How to Tune Drums with Used Heads

Adrian Griffin drummer

In this video, Adrian Griffin shows us how to quickly tune toms for metal, punk, hardcore or rock.

Adrian runs “Ace Drum Audio” and plays in Australian bands Lo! and Burial Pit (and has previously played with 28 Days, Lord, Sumeru, Truth Corroded, Gvrlls, Daemon Pyre, Tom Ugly, Hell City Glamours)

Adrian Griffin exclusively uses Remo Drum Skins

Video Text:

0:00:00.4 –>
this is how i tune toms first of all i take off all the skins give the drum a good clean out put them back on and then making sure i line up the badge with the badge on the drum then go around and finger tighten each tension rod on opposite sides then start with about a quarter to a half turn on each one you don’t want to go too high otherwise your timer will be really ringy unless you’re playing jazz or something tap gently around the edge about an inch from each one just to get the same pitch [Music] you only need the slightest adjustments then the top same thing badge lined up with the badge on the drum finger tighten all the way around and just a slight quarter to half a turn to start off with on opposite sides

0:01:01.4 –>
tap around the edge [Music] i’d like to go just just off where it’s sounding a bit not quite tight enough [Music] it’s going to be too high [Music] this takes a bit of trial and error getting at the same pitch you might have to go down to get some of the higher ones a bit lower but you want to go down wind past and then come back up [Music]

0:02:08.3 –>
so they’re about the same on top and bottom let’s give that a hit [Music] now i put a microphone on there just to show you the difference [Music] tuning always comes down to personal preference and depending on what style of music you’re playing but for metal rock punk uh heavier styles of music i like to go for it slightly on the lower end but still with enough punch so that it’s going to cut through if you’re playing jazz or other different styles of music you might want to tune up a bit higher i find the higher you tune the more

0:03:00. –>
overtones and ring you’re going to get from a drum which can be what you want sometimes but if you want a solid punchy sound for metal and heavier styles of music i find finger tight then come up a bit from there make sure everything’s in tune with itself maybe on a 10 inch tom you might go a little bit higher eight inch time higher again and then as you go down in size in terms of down in pitch but bigger in size um say for a floor tom i would have both top and bottom skins finger tight and then just a little bit above just to get the wrinkles out of the skin but tight enough so you’ve got a tone but it wouldn’t be as tight as say a 10 inch tom so then you want to have sort of even note spacing between each tom and it’s definitely a lot of trial and error in getting to know your drums and what pitch works for each drum size and shell material the type of room you’re in all of that kind of stuff but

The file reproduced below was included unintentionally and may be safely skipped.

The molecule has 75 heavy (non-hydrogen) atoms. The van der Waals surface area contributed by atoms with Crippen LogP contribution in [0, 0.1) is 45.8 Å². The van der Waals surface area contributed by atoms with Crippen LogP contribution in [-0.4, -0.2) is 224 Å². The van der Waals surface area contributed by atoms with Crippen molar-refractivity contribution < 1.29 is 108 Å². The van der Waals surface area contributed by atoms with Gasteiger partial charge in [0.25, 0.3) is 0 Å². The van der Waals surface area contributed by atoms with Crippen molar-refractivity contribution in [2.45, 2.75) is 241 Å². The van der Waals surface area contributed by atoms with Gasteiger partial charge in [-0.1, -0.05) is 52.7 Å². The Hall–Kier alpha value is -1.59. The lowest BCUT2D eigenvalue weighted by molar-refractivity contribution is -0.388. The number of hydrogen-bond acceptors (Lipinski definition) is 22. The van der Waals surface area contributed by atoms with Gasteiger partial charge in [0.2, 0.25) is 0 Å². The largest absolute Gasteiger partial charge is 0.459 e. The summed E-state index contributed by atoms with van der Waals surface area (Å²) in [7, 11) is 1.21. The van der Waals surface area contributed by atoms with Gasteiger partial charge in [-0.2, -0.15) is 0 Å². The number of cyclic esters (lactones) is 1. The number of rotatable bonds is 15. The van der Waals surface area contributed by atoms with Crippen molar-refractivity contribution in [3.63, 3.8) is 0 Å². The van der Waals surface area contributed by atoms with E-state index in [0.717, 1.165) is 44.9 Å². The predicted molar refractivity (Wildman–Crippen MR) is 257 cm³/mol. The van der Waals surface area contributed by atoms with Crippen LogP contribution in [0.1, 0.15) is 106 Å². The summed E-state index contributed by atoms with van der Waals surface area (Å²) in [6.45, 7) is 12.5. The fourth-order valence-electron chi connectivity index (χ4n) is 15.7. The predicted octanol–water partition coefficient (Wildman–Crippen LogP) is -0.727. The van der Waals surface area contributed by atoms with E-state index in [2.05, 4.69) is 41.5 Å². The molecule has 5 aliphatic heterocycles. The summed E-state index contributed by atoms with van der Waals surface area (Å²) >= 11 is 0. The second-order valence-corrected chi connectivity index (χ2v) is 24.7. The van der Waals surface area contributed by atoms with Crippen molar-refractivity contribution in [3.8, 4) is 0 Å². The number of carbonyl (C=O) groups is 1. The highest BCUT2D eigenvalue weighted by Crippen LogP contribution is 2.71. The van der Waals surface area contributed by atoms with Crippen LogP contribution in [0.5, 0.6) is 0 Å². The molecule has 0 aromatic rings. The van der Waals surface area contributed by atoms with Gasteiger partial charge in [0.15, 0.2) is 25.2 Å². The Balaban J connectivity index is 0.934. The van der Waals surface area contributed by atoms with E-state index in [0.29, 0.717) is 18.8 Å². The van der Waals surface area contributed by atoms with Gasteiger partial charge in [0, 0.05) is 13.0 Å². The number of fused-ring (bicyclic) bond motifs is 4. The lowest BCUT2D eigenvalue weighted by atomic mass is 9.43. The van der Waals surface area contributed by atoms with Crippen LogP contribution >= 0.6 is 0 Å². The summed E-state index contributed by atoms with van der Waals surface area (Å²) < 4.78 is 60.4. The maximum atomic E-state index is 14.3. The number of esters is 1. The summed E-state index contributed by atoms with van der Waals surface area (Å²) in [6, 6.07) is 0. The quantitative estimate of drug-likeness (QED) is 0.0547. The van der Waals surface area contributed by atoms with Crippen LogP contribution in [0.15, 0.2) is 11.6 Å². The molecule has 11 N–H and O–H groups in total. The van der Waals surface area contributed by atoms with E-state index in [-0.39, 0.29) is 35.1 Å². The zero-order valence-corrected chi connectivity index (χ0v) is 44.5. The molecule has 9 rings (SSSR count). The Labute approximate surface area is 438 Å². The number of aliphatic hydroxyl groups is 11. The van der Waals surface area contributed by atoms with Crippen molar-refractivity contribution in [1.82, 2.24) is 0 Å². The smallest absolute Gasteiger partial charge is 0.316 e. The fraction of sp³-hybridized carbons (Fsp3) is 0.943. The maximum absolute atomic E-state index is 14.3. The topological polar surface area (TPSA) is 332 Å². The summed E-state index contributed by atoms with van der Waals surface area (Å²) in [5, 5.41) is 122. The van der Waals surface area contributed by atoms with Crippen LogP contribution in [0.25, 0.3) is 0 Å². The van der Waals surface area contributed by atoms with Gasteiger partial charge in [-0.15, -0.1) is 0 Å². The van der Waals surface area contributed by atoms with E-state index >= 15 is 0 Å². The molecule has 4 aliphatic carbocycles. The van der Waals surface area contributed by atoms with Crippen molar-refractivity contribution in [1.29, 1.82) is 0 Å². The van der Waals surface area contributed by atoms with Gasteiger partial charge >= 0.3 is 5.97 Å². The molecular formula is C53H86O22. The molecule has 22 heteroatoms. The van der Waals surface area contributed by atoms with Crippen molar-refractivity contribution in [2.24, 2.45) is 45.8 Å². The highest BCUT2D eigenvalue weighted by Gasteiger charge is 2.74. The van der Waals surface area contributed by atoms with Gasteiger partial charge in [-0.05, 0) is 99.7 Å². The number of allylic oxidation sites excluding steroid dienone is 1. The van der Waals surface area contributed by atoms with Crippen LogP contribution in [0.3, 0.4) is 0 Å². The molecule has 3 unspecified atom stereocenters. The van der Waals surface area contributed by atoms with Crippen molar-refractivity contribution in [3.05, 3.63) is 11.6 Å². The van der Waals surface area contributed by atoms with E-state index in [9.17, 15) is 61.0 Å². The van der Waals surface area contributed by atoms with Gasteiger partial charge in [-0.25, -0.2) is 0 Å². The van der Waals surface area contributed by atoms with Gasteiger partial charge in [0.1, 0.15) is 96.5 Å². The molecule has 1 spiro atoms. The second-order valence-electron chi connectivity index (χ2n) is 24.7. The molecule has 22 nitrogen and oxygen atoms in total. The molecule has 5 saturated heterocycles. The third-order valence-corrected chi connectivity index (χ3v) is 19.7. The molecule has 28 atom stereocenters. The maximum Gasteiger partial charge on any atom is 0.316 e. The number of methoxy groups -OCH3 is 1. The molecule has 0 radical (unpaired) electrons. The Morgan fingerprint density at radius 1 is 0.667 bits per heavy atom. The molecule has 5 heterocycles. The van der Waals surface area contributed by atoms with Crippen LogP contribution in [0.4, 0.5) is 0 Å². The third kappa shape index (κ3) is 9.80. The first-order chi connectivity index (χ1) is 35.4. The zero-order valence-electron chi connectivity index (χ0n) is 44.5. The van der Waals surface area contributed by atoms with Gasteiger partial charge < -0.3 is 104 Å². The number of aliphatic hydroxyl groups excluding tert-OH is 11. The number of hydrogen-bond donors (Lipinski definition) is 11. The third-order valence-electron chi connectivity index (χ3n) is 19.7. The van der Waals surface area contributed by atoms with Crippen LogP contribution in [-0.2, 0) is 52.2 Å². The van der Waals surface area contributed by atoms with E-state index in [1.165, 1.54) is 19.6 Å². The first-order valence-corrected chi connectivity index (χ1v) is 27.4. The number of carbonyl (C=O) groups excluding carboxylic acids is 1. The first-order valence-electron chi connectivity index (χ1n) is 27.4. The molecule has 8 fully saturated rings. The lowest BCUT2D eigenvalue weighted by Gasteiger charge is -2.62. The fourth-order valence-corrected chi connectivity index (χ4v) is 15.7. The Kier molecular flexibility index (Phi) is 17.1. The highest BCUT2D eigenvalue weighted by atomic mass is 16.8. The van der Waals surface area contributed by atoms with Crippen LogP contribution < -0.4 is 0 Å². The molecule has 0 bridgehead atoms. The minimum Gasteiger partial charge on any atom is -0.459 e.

0:04:01.1 –>
as a starting point with a 12 inch tom that’s how i do it as far as choosing what heads to use i go for remo empra clear on the top and remo ambassador clear on the bottom i sometimes use coated heads on the top if i’m looking for a slightly deader sound but i find that clear heads just have a bit more attack so you can hear every hit a bit more clearly you can try single ply heads on the top but you’re generally going to get more overtones and a more ringy open sound which is maybe more desirable for i don’t know maybe jazz or pop music or something like that but for metal and rock and hardcore and punk and heavier styles of music the thicker the better i think just i mean and that’s personal preference as well i like to have a fat sounding tom sound um and the combination of a two ply head on top and a single ply on the bottom

0:05:00.6 –>
works really well for me and for a lot of people should also mention that these skins aren’t brand new the kit has done two full days of recording before that they were brand new skins but they’re still in good condition they’re worn in they still sound good if the skins have been used too much you might have divots around the middle section where no matter how much you tune around the edge the skin in the middle is still flapping around that’s when you definitely want to try and change them but you might be at a gig using a borrowed kit or a rental kit that doesn’t have new skins or has been played a lot before so it’s still a good idea to learn how to get the most out of what you’re working with i guess it’s not always going to be possible to have brand new skins so i think uh just working with what you have at the time is a good idea and whenever you can get new skins especially for a recording i would recommend that for sure

0:06:01.6 –>
the bottom skins on this drum kit are actually the original remo ambassadors that came with the kit and they’re fine they don’t get hit so the chances of them wearing out is much less because they’re also under much less tension than say a snare drum i would definitely replace the bottom snare drum skin more regularly but i think it’s a good idea to get familiar with tuning up all different types of drums just if you’re at a gig and the toms aren’t sounding right you can just go around and tap around make sure the pitch is the same just always have a drum key with you and just get familiar with tuning different drums in different situations with different quality heads and you’ll be good

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